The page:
Given Chernobyl’s legacy, one might think that Russia would shun attacks on operating reactors. And avoidance is indeed the historic norm. True, Israel has attacked Syrian and Iraqi suspected nuclear-weapons plants, and Iraq bombarded two reactors in Bushehr, Iran, during the 1980s war. But in those cases, the plants were still under construction.
There have also been instances when attacks on operating nuclear power plants were considered: Serbia weighed a strike against Slovenia’s Krško nuclear plant early in the Balkan War, and Azerbaijan contemplated attacking Armenia’s Metsamor plant in the 2020 war.
But there are other cases when only dumb luck, rather than reason, prevailed. These include Iraq’s failed Scud attacks on Israel’s Dimona weapons reactor during the Gulf War and the US strike on a small research reactor at Iraq’s Tuwaitha Nuclear Research Center outside Baghdad during the same conflict.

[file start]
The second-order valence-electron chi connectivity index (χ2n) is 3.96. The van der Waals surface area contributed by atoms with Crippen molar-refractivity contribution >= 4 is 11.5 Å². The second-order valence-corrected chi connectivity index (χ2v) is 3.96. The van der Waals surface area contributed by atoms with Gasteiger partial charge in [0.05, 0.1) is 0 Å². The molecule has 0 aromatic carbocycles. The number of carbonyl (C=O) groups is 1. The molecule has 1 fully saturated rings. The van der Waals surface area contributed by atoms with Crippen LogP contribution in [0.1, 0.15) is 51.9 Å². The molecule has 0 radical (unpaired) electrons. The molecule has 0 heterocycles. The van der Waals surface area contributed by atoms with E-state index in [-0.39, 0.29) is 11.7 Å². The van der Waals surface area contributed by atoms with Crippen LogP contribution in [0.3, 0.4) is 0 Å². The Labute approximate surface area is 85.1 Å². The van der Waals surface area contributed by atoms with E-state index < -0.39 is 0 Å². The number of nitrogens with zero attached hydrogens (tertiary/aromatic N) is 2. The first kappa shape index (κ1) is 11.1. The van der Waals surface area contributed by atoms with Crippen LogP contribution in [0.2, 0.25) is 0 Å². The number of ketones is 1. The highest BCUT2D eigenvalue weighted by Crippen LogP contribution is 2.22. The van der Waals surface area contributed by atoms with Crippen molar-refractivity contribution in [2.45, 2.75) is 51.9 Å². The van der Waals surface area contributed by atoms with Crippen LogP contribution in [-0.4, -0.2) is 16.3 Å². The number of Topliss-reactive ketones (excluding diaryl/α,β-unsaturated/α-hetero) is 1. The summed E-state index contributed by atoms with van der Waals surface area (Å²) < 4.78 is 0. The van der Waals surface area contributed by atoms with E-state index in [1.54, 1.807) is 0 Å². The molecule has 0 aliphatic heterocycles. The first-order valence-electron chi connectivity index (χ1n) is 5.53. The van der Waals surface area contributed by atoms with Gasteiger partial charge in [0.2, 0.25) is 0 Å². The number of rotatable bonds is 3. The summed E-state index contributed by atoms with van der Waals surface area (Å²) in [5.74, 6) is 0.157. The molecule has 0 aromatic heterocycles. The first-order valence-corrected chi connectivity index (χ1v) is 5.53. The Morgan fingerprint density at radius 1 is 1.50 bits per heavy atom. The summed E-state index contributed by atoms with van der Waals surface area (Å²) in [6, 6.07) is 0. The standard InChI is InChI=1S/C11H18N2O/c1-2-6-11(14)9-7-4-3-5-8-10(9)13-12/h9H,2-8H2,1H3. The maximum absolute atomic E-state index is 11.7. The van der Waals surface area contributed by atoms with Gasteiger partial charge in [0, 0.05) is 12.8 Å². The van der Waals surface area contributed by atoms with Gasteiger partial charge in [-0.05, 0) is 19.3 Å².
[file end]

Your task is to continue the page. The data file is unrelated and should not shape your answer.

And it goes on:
Ukrainian anxieties about its nuclear vulnerability bubbled up in 2014 when Russia invaded and annexed Crimea. Concerned that further conflict could result in a reactor attack, it appealed to the International Atomic Energy Agency and the Nuclear Security Summit to help boost its defenses. Unfortunately, there is no defense that can withstand a Russian bombardment.
Is a reactor strike a bridge too far for Putin to cross? Russia’s combat behavior since the breakup of the Soviet Union gives cause for concern. In the Afghan, Chechen, and Syrian wars, Russian forces acted with scant regard for conventional boundaries. Then there are the vagaries of war generally. Bad stuff happens; combatants make mistakes; soldiers in the field ignore restraints.
A case in point was the March 26, 2017, bombing of the Islamic State-held Tabqa Dam in Syria. Standing 18 stories high and holding back a 25-mile-long reservoir on the Euphrates River, the dam’s destruction would have drowned tens of thousands of innocent people downstream. Yet, violating strict “no-strike” orders and bypassing safeguards, US airmen struck it anyway. Dumb luck saved the day again: the bunker-busting bomb failed to detonate.
For the Kremlin, the lesson ought to be clear. Invading Ukraine poses the risk of a radiological disaster that will affect not only the host country but also Russia itself. No war of choice merits such a gamble.